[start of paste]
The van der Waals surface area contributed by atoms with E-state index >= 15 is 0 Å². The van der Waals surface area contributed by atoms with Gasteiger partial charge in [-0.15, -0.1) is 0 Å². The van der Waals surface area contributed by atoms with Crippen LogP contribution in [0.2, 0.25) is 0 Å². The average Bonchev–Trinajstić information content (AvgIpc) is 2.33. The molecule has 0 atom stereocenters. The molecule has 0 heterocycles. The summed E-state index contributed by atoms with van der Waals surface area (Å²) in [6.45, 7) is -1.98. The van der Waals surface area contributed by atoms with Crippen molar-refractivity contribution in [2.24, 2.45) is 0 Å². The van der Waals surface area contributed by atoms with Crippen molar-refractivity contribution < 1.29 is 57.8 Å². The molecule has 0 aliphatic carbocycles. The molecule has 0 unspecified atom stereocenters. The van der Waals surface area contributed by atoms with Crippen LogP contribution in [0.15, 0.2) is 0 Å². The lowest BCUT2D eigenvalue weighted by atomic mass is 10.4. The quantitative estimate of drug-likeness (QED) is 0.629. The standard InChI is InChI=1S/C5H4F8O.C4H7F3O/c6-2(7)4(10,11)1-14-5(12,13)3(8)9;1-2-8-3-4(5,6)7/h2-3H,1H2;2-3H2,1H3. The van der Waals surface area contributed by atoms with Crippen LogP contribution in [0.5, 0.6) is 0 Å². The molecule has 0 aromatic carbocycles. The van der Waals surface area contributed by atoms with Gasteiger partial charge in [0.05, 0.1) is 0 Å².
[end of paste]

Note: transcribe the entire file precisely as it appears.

The van der Waals surface area contributed by atoms with E-state index >= 15 is 0 Å². The van der Waals surface area contributed by atoms with Gasteiger partial charge in [-0.15, -0.1) is 0 Å². The van der Waals surface area contributed by atoms with Crippen LogP contribution in [0.2, 0.25) is 0 Å². The average Bonchev–Trinajstić information content (AvgIpc) is 2.33. The molecule has 0 atom stereocenters. The molecule has 0 heterocycles. The summed E-state index contributed by atoms with van der Waals surface area (Å²) in [6.45, 7) is -1.98. The van der Waals surface area contributed by atoms with Crippen molar-refractivity contribution in [2.24, 2.45) is 0 Å². The van der Waals surface area contributed by atoms with Crippen molar-refractivity contribution < 1.29 is 57.8 Å². The molecule has 0 aliphatic carbocycles. The molecule has 0 unspecified atom stereocenters. The van der Waals surface area contributed by atoms with Crippen LogP contribution in [0.15, 0.2) is 0 Å². The lowest BCUT2D eigenvalue weighted by atomic mass is 10.4. The quantitative estimate of drug-likeness (QED) is 0.629. The standard InChI is InChI=1S/C5H4F8O.C4H7F3O/c6-2(7)4(10,11)1-14-5(12,13)3(8)9;1-2-8-3-4(5,6)7/h2-3H,1H2;2-3H2,1H3. The van der Waals surface area contributed by atoms with Crippen LogP contribution in [0.5, 0.6) is 0 Å². The molecule has 0 aromatic carbocycles. The van der Waals surface area contributed by atoms with Gasteiger partial charge in [0.05, 0.1) is 0 Å².